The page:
Paul Doll and Tom Struve died within a year of one another in 2001. Their restaurant didn’t last, but their previous project remains a major part of the city’s cultural scene. Paul and Tom were the founding managers of WWNO, the classical and jazz radio station at the University of New Orleans. They set the standards for WWNO at a time when there were few such radio stations around the country. I worked at WWNO before and after it went on the air, and knew them well. They were highly creative in every project they undertook.


7 Readers Commented

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  1. Ravinia on January 5, 2015

    Tom, thanks for bringing the memories flooding back with this one! I can practically taste the quiche! I was a naive college freshman and found the whole place outrageous and fun. It was definitely a place of that time period.

  2. Lisa D on January 6, 2015

    Loved this place. They had a great blue cheese dressing for their salads.

  3. CV on April 20, 2015

    So many fantastic memories at Flamingos- drinks such as The Separater (“separate the mice from the men”) and French 75 in large cups – perfect to take out to the St Charles parades.
    The waitress there with the fantastic makeup and outfits- showtunes on the juke box.. mixed with Blondie and Duran Duran.
    Flamingos – you are missed. Glad I still have a pink tee shirt commemorating!

  4. Mae Calhoun on October 11, 2015

    Flamingos was a regular hangout for me and my roommate. Their cocktails were divine! Does anyone remember the Hole-in-One? A blended confection (as were many of the their cocktails ) with 5 shots of alcohol, followed by an ear piercing, thus the name. There was no pain, and little hesitation by the time the drink was finished. Several of my friends walked out of there with new earrings. The fun was when they came to tease about which ear you preferred. We were all bereft when they closed.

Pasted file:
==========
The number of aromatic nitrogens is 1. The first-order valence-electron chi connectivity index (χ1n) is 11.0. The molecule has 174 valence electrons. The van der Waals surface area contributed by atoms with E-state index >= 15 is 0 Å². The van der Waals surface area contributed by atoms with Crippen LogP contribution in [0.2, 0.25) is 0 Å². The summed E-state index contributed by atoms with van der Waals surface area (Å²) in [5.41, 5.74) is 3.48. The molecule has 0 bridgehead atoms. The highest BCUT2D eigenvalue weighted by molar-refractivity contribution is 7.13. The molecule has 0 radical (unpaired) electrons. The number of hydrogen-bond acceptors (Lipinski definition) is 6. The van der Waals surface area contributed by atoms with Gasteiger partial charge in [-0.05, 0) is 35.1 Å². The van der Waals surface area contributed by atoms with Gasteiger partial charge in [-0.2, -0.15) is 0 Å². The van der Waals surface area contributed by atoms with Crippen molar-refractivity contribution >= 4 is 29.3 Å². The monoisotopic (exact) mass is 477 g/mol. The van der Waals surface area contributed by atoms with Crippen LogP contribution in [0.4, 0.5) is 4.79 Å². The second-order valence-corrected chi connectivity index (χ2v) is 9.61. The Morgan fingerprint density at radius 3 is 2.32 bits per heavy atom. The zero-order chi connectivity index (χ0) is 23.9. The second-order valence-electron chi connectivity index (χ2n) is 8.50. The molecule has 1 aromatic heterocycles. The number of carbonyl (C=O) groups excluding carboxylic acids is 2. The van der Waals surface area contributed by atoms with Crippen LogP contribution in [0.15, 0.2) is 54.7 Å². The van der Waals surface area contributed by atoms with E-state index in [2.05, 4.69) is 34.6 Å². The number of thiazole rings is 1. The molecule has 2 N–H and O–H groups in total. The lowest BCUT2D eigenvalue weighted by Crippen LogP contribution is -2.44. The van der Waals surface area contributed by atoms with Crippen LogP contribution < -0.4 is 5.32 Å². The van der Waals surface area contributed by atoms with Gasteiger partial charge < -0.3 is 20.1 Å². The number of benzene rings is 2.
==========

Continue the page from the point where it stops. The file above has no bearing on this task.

5. john mcgrath on June 20, 2016

    I worked at flamingos 79 thru 81 I also painted the building in summer of 80 most fun job I ever had will miss Paul and Tom Mardi gras St Charles Ave and new Orleans rip

  6. Peter Casanave on February 28, 2017

    Remembering Paul and Steve. I never got to experience Flamingos, though. Paul was my thesis adviser at (LS)UNO for my MA in 1971. The radio station was still a dream then. The advice on graduation was “go do what you’re going to do and don’t look back.” So that’s what I did, came to New York and worked for the NY Shakespeare Festival, then other adventures came. Funny, but I had heard of the restaurant, but never made the connection. Until it was too late. Today is Mardi Gras 2017, and I’m remembering Paul in a hoop skirt at the drag beauty contest in front of Dixie’s. I just saw something about the Backwards Parade, and we face new challenges — politics. Thanks for reading this. If it brings back a bit of Paul and Steve, then good. Bye.

  7. jim eaton on March 12, 2017

    work for Tom and Paul for a few years , some of the best years of my life was spent at Flaminago’s and New Orlean